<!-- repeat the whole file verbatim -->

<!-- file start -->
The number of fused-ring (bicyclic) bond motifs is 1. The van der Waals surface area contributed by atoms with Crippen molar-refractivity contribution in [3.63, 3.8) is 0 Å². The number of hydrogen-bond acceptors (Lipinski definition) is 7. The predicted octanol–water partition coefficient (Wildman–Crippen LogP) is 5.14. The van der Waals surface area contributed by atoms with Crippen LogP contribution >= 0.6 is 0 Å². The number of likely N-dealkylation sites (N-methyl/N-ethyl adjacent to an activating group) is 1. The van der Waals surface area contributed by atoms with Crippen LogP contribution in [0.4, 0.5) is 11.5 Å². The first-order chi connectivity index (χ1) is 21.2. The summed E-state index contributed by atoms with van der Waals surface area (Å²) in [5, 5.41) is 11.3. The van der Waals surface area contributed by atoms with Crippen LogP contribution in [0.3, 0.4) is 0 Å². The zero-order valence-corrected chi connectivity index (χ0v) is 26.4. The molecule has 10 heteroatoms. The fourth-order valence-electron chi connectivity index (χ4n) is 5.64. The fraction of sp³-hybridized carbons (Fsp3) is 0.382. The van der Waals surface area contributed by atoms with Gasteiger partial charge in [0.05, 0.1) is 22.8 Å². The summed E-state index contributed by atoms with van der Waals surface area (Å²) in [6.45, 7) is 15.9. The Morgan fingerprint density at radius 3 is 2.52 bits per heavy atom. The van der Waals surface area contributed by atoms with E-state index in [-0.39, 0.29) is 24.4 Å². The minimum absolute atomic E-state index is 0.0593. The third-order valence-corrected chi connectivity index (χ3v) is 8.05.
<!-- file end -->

The number of fused-ring (bicyclic) bond motifs is 1. The van der Waals surface area contributed by atoms with Crippen molar-refractivity contribution in [3.63, 3.8) is 0 Å². The number of hydrogen-bond acceptors (Lipinski definition) is 7. The predicted octanol–water partition coefficient (Wildman–Crippen LogP) is 5.14. The van der Waals surface area contributed by atoms with Crippen LogP contribution >= 0.6 is 0 Å². The number of likely N-dealkylation sites (N-methyl/N-ethyl adjacent to an activating group) is 1. The van der Waals surface area contributed by atoms with Crippen LogP contribution in [0.4, 0.5) is 11.5 Å². The first-order chi connectivity index (χ1) is 21.2. The summed E-state index contributed by atoms with van der Waals surface area (Å²) in [5, 5.41) is 11.3. The van der Waals surface area contributed by atoms with Crippen LogP contribution in [0.3, 0.4) is 0 Å². The zero-order valence-corrected chi connectivity index (χ0v) is 26.4. The molecule has 10 heteroatoms. The fourth-order valence-electron chi connectivity index (χ4n) is 5.64. The fraction of sp³-hybridized carbons (Fsp3) is 0.382. The van der Waals surface area contributed by atoms with Gasteiger partial charge in [0.05, 0.1) is 22.8 Å². The summed E-state index contributed by atoms with van der Waals surface area (Å²) in [6.45, 7) is 15.9. The Morgan fingerprint density at radius 3 is 2.52 bits per heavy atom. The van der Waals surface area contributed by atoms with E-state index in [-0.39, 0.29) is 24.4 Å². The minimum absolute atomic E-state index is 0.0593. The third-order valence-corrected chi connectivity index (χ3v) is 8.05.